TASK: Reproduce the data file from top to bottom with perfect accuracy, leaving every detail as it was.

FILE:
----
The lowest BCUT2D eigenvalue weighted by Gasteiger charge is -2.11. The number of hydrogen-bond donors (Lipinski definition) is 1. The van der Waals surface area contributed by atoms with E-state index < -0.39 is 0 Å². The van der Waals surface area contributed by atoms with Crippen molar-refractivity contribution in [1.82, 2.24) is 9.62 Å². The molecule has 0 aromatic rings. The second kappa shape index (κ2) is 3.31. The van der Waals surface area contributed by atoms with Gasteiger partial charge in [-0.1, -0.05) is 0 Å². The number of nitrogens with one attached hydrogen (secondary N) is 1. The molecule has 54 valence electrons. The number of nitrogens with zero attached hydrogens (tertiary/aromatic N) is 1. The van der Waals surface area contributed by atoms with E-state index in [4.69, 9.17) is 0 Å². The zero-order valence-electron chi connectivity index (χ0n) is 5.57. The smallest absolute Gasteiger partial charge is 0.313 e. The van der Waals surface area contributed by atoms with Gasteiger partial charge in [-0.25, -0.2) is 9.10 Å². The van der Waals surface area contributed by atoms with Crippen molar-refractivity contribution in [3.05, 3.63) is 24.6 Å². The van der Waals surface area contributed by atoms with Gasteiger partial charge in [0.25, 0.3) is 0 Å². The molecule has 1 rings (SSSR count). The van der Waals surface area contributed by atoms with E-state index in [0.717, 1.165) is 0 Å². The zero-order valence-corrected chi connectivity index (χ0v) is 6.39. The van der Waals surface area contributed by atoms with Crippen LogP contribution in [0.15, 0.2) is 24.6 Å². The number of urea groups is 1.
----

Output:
The lowest BCUT2D eigenvalue weighted by Gasteiger charge is -2.11. The number of hydrogen-bond donors (Lipinski definition) is 1. The van der Waals surface area contributed by atoms with E-state index < -0.39 is 0 Å². The van der Waals surface area contributed by atoms with Crippen molar-refractivity contribution in [1.82, 2.24) is 9.62 Å². The molecule has 0 aromatic rings. The second kappa shape index (κ2) is 3.31. The van der Waals surface area contributed by atoms with Gasteiger partial charge in [-0.1, -0.05) is 0 Å². The number of nitrogens with one attached hydrogen (secondary N) is 1. The molecule has 54 valence electrons. The number of nitrogens with zero attached hydrogens (tertiary/aromatic N) is 1. The van der Waals surface area contributed by atoms with E-state index in [4.69, 9.17) is 0 Å². The zero-order valence-electron chi connectivity index (χ0n) is 5.57. The smallest absolute Gasteiger partial charge is 0.313 e. The van der Waals surface area contributed by atoms with Gasteiger partial charge in [-0.25, -0.2) is 9.10 Å². The van der Waals surface area contributed by atoms with Crippen molar-refractivity contribution in [3.05, 3.63) is 24.6 Å². The van der Waals surface area contributed by atoms with Gasteiger partial charge in [0.25, 0.3) is 0 Å². The molecule has 1 rings (SSSR count). The van der Waals surface area contributed by atoms with E-state index in [0.717, 1.165) is 0 Å². The zero-order valence-corrected chi connectivity index (χ0v) is 6.39. The van der Waals surface area contributed by atoms with Crippen LogP contribution in [0.15, 0.2) is 24.6 Å². The number of urea groups is 1.